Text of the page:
This is an opinion column by Del. Ken Plum (D), who represents Reston in Virginia’s House of Delegates. It does not reflect the opinion of Reston Now.
If the 91 scientists from 40 countries who analyzed more than 6,000 scientific studies on climate change are to be believed, the dire consequences of climate change will be felt as soon as the next couple of decades, within the lifespan of most of the readers of this column.
Do exaggerated weather conditions of hotter temperatures, excessive rains and winds with more hurricanes and tornadoes, droughts over many years for some regions, wildfires covering thousands of acres as well as the death of the coral reefs and some wildlife sound familiar along with recurrent flooding and disappearance of some beaches? All of these are signs of climate change.
The warning from the United Nations Intergovernmental Panel on Climate Change is the second in as many decades. Will it be heeded? Many policymakers will not be around to feel the consequences of inaction, but what about the old-fashioned notion that we have a responsibility for future generations including our own progeny? Should we try to save the planet for them? Any one action by an individual will not change the course we are on with changes to our climate, but the serious and collective actions on the part of most citizens have the potential to make a difference.
I have heard arguments from those who take a religious view of the issue that they do not believe that the god they worship as the creator of the world would let humankind destroy it. Could it be that the same God who gave humankind dominion over the planet would have an expectation that we would be good stewards of the resources and protect them?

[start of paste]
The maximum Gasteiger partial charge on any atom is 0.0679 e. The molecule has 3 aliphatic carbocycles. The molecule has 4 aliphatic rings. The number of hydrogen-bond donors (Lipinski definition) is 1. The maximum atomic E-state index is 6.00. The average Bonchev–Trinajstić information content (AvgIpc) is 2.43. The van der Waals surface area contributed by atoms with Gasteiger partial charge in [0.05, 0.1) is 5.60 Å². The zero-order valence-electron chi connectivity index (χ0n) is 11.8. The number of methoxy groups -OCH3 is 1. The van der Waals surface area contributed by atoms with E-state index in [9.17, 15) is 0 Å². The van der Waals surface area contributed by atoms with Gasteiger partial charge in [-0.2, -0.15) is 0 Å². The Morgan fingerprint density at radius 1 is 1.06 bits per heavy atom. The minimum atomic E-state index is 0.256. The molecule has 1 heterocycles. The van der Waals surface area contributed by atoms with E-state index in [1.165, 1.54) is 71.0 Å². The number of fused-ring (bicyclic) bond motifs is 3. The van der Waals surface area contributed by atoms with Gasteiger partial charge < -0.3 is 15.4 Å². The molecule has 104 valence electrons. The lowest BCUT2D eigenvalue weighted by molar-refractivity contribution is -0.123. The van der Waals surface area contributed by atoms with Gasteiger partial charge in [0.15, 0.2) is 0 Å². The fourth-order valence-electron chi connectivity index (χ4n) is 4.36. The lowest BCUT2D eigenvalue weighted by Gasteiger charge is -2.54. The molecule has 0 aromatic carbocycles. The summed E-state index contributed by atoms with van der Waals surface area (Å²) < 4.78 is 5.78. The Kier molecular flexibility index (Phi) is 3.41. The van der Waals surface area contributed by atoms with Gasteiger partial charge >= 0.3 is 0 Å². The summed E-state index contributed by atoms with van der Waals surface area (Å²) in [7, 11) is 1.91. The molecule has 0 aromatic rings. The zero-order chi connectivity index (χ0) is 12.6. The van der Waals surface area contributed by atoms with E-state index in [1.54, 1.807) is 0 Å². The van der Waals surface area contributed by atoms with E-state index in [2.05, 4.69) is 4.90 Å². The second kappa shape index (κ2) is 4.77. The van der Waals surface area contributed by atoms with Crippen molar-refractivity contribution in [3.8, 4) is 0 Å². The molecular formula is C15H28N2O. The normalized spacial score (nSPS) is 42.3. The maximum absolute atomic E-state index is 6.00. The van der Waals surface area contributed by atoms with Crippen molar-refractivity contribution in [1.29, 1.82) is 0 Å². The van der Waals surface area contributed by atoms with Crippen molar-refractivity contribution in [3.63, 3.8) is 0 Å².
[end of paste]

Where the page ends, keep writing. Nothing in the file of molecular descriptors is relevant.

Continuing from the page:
I support a total reversal of the insane policies on climate change of the current federal administration. I abhor this administration’s policies and practices to ignore the clear warnings and to pursue environmental rules based on personal and corporate strategies to make a monetary profit or to gain votes from a constituency. As I discussed in this column in prior weeks, I plan to provide leadership on issues at the state level that will curtail and reverse actions furthering climate change.
Now it is up to us individually to live our lives in a way that shows our mindfulness of the effects of climate change and our willingness to make changes ourselves that will start to reverse the damage. As consumers, we need to reward businesses that pursue climate awareness policies and actions and to not deal with those whose manufacturing processes and actions contribute to climate change.
We need to buy energy from renewable sources even if may cost more. We need to live in such a way that enhances the health of the natural elements around us. We need to plant more trees that can have a great impact on greenhouse gases. We need to walk or bike more and drive internal combustion engine vehicles less.
Who’s in with me? Let’s prove the scientists wrong by changing the way we live in order to preserve our planet. If it is too late for you, what about your grandchildren and their children?
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